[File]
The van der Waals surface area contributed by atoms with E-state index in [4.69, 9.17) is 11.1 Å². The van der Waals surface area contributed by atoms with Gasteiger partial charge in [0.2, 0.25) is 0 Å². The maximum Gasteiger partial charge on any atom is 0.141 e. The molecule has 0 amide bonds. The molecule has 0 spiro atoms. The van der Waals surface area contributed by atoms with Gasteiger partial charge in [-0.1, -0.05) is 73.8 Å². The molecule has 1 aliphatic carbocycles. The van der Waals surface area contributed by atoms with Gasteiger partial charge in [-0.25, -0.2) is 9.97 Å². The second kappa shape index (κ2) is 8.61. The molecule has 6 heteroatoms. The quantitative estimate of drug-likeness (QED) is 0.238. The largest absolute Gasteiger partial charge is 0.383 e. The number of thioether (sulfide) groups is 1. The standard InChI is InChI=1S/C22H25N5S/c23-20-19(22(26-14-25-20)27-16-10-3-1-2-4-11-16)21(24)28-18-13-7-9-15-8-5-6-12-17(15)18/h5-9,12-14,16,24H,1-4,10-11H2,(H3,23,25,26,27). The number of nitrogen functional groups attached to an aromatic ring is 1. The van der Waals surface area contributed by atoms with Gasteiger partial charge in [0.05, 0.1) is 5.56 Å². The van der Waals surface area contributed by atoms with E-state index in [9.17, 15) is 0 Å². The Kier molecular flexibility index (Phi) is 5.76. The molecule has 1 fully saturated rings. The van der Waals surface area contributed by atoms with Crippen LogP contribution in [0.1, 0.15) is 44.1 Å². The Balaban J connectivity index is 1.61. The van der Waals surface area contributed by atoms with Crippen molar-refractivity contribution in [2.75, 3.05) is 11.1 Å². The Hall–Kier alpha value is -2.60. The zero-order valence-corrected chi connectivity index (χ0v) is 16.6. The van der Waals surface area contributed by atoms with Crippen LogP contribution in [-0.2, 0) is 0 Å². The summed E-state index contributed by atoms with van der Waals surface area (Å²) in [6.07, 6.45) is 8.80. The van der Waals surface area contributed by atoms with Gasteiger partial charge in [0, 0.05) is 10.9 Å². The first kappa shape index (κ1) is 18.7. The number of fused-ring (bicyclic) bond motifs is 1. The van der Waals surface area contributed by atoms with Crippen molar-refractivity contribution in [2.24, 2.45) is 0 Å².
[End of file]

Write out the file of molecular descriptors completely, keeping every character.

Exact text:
The van der Waals surface area contributed by atoms with E-state index in [4.69, 9.17) is 11.1 Å². The van der Waals surface area contributed by atoms with Gasteiger partial charge in [0.2, 0.25) is 0 Å². The maximum Gasteiger partial charge on any atom is 0.141 e. The molecule has 0 amide bonds. The molecule has 0 spiro atoms. The van der Waals surface area contributed by atoms with Gasteiger partial charge in [-0.1, -0.05) is 73.8 Å². The molecule has 1 aliphatic carbocycles. The van der Waals surface area contributed by atoms with Gasteiger partial charge in [-0.25, -0.2) is 9.97 Å². The second kappa shape index (κ2) is 8.61. The molecule has 6 heteroatoms. The quantitative estimate of drug-likeness (QED) is 0.238. The largest absolute Gasteiger partial charge is 0.383 e. The number of thioether (sulfide) groups is 1. The standard InChI is InChI=1S/C22H25N5S/c23-20-19(22(26-14-25-20)27-16-10-3-1-2-4-11-16)21(24)28-18-13-7-9-15-8-5-6-12-17(15)18/h5-9,12-14,16,24H,1-4,10-11H2,(H3,23,25,26,27). The number of nitrogen functional groups attached to an aromatic ring is 1. The van der Waals surface area contributed by atoms with Gasteiger partial charge in [0.05, 0.1) is 5.56 Å². The van der Waals surface area contributed by atoms with E-state index in [9.17, 15) is 0 Å². The Kier molecular flexibility index (Phi) is 5.76. The molecule has 1 fully saturated rings. The van der Waals surface area contributed by atoms with Crippen LogP contribution in [0.1, 0.15) is 44.1 Å². The Balaban J connectivity index is 1.61. The van der Waals surface area contributed by atoms with Crippen molar-refractivity contribution in [2.75, 3.05) is 11.1 Å². The Hall–Kier alpha value is -2.60. The zero-order valence-corrected chi connectivity index (χ0v) is 16.6. The van der Waals surface area contributed by atoms with Crippen LogP contribution in [-0.2, 0) is 0 Å². The summed E-state index contributed by atoms with van der Waals surface area (Å²) in [6.07, 6.45) is 8.80. The van der Waals surface area contributed by atoms with Gasteiger partial charge in [0, 0.05) is 10.9 Å². The first kappa shape index (κ1) is 18.7. The number of fused-ring (bicyclic) bond motifs is 1. The van der Waals surface area contributed by atoms with Crippen molar-refractivity contribution in [2.24, 2.45) is 0 Å².